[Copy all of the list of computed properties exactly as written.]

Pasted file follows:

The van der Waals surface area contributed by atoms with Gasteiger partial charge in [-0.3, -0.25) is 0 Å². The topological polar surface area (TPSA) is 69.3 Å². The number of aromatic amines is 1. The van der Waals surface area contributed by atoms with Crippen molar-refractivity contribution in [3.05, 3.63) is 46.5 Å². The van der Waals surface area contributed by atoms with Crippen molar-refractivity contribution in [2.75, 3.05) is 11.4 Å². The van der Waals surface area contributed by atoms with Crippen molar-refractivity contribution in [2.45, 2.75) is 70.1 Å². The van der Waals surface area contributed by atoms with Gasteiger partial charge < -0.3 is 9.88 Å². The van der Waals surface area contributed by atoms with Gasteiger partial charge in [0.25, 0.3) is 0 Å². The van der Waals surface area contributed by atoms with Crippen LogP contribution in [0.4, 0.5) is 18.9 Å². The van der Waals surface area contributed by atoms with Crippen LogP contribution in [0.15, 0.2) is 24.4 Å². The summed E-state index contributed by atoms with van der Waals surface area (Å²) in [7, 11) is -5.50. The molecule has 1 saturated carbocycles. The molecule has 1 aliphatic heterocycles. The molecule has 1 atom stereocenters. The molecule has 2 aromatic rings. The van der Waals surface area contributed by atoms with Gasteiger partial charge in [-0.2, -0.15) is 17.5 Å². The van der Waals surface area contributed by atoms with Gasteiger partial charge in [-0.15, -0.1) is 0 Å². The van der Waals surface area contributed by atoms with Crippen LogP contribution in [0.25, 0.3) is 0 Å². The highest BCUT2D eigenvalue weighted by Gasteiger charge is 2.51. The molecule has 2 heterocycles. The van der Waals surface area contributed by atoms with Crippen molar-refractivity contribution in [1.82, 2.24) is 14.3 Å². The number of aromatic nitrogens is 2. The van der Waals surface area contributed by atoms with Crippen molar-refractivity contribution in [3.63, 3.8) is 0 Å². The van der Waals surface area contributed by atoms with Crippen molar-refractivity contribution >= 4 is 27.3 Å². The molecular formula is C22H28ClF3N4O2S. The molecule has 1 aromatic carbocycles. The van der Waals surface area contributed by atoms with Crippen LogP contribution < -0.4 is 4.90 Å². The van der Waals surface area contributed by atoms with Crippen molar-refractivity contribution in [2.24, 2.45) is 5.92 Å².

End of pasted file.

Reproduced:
The van der Waals surface area contributed by atoms with Gasteiger partial charge in [-0.3, -0.25) is 0 Å². The topological polar surface area (TPSA) is 69.3 Å². The number of aromatic amines is 1. The van der Waals surface area contributed by atoms with Crippen molar-refractivity contribution in [3.05, 3.63) is 46.5 Å². The van der Waals surface area contributed by atoms with Crippen molar-refractivity contribution in [2.75, 3.05) is 11.4 Å². The van der Waals surface area contributed by atoms with Crippen molar-refractivity contribution in [2.45, 2.75) is 70.1 Å². The van der Waals surface area contributed by atoms with Gasteiger partial charge < -0.3 is 9.88 Å². The van der Waals surface area contributed by atoms with Gasteiger partial charge in [0.25, 0.3) is 0 Å². The van der Waals surface area contributed by atoms with Crippen LogP contribution in [0.4, 0.5) is 18.9 Å². The van der Waals surface area contributed by atoms with Crippen LogP contribution in [0.15, 0.2) is 24.4 Å². The summed E-state index contributed by atoms with van der Waals surface area (Å²) in [7, 11) is -5.50. The molecule has 1 saturated carbocycles. The molecule has 1 aliphatic heterocycles. The molecule has 1 atom stereocenters. The molecule has 2 aromatic rings. The van der Waals surface area contributed by atoms with Gasteiger partial charge in [-0.2, -0.15) is 17.5 Å². The van der Waals surface area contributed by atoms with Gasteiger partial charge in [-0.15, -0.1) is 0 Å². The van der Waals surface area contributed by atoms with Crippen LogP contribution in [0.25, 0.3) is 0 Å². The highest BCUT2D eigenvalue weighted by Gasteiger charge is 2.51. The molecule has 2 heterocycles. The van der Waals surface area contributed by atoms with Crippen molar-refractivity contribution in [1.82, 2.24) is 14.3 Å². The number of aromatic nitrogens is 2. The van der Waals surface area contributed by atoms with Crippen molar-refractivity contribution in [3.63, 3.8) is 0 Å². The van der Waals surface area contributed by atoms with Crippen molar-refractivity contribution >= 4 is 27.3 Å². The molecular formula is C22H28ClF3N4O2S. The molecule has 1 aromatic carbocycles. The van der Waals surface area contributed by atoms with Crippen LogP contribution < -0.4 is 4.90 Å². The van der Waals surface area contributed by atoms with Crippen molar-refractivity contribution in [2.24, 2.45) is 5.92 Å².